Philosophy 2A: What Am I?
Philosophy 2A: What Am I?
You are a very impressive creature. There are all sorts of things that you can do. Among many other things, you can think, feel, and act. There are all sorts of things that you are. You are a human person, with a body, and a nationality, and a history. Which of these features, in what combination, make you the kind of creature that you are and the particular individual that you are? What exactly are you?
One thing that is special about you is that, unlike rocks and trees, you have a mind. Your mind is the thing that makes you capable, among other things, of thinking, feeling, and experiencing. Our thoughts, feelings, and experiences are clearly central to who we are. But what might your mind be such that it has these distinctive features? Is it simply a very powerful computer: your brain? Or are there things that your mind can do that a computer could not? Is your mind something more than your physical brain or nervous system?
Another striking feature of you is that you seem to be able to freely decide how to act. Indeed, it seems that there’s an important sense in which it’s “up to you” whether or not to take this course. Our capacity to act freely is an extremely important part of who we are. Without it, it’s hard to see how we could ever be held responsible for our actions. But given that we are embodied creatures made up of physical particles, and given that physical things seem governed by physical laws, how can we ever act freely? Is freedom compatible with our physical nature? Or does freedom require that you are not simply a physical being?
What we think and feel, and how we act, brings about changes to world around us, and to ourselves. You don’t think and care about the same things that you did five or ten years ago, and you don’t do the same things, either! But although we undoubtedly change throughout our lives, we also seem to persist over time. When you look at photographs of yourself as a child, you have no hesitation to identify the person as you, despite the profound changes you have undergone. But what makes you and the person in the photo one and the same? If you are just your mind, and your mind is completely different, are you really still you? Not only your mind, but your body is very different. The physical particles that make you up have almost all changed and eventually your body will expire. Are you the sort of thing that could persist beyond bodily death? What makes and keeps you you despite all these changes?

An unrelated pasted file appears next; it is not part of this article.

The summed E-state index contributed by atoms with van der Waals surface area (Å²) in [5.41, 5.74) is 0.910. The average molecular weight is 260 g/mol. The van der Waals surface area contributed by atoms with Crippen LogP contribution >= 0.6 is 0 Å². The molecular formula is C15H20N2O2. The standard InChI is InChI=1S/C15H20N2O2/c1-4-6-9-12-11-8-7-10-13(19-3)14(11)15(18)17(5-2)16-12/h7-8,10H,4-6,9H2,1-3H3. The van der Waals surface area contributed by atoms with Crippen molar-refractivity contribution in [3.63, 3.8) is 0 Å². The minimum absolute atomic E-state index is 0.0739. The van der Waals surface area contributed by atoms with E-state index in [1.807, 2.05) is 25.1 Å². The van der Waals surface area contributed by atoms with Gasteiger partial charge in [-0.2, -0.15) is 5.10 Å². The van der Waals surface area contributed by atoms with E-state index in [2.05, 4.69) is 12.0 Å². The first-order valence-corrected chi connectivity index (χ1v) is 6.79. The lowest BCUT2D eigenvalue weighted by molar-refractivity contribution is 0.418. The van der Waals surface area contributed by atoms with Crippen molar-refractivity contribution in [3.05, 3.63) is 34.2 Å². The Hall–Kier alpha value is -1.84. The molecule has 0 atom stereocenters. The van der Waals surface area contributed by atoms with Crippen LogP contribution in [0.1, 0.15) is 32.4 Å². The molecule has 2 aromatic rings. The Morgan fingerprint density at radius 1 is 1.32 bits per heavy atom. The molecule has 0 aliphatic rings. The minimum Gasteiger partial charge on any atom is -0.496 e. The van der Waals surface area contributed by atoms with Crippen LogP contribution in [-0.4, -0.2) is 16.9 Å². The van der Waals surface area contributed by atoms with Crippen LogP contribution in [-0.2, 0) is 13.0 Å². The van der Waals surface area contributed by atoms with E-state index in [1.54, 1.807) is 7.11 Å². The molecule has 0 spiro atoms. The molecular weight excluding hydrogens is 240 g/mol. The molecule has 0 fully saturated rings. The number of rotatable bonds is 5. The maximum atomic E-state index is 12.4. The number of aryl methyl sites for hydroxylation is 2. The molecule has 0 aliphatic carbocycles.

Whatever we are, we don’t exist in isolation. Our identity isn’t limited to the particular things which make us individuals, but seems to include at least some of the groups to which we belong. We seem to belong to many wider groups including gender, race, class, and nationality, Group membership, for many people, is a fundamental part of their self identity. For all of us, group membership affects our thoughts, feelings, and actions. The relationships between our self-identities and our group memberships have important moral and political implications. Is our membership in these groups part of what makes us who we are? Are you really part of something bigger than yourself?
In this course, you will be considering these questions as part of answering and thinking critically about the broad question: what am I? Answering this is fundamental to understanding yourself and your place in the world.
Course convener: Dr Robert Cowan
Lecture hour: 12-1, Monday - Thursday
Lecture venue: See MyCampus
Teaching resources for this course, including lecture notes and exercises, will be made available on the Philosophy Moodle site.
Further course information
The course is split into four sections.
In the first part we ask: Is my mind my brain? Here we consider theories in the philosophy of mind concerning the relationship between the mind and the physical world, including our brains. Possible topics covered include (but are not limited to): artificial intelligence, dualism, idealism, and physicalism.
In the second part of the course we ask: am I free? Here we consider philosophical approaches to the problem of free will: whether not freedom of choice is possible, given the nature of the world we inhabit. Possible topics include: compatibilism, hard determinism, and libertarianism.
In the third part we ask: what makes me, me? Here we consider philosophical approaches to the problem of personal identity: what does it take for a person to persist over time – to continue rather than ceasing to exist? Possible topics include: animalism, brain theory, and psychological continuity theories.
Finally, we ask: am I part of something bigger than me? Here we consider issues in social philosophy concerning both the nature and moral/political aspects of group membership. Possible topics include (but are not limited to): gender, race, and nationalism.
Pete Mandik, This is Philosophy of Mind, Routledge
Gideon Rosen et al, The Norton Introduction to Philosophy, Norton (chapters 8, 9, 12 and 13)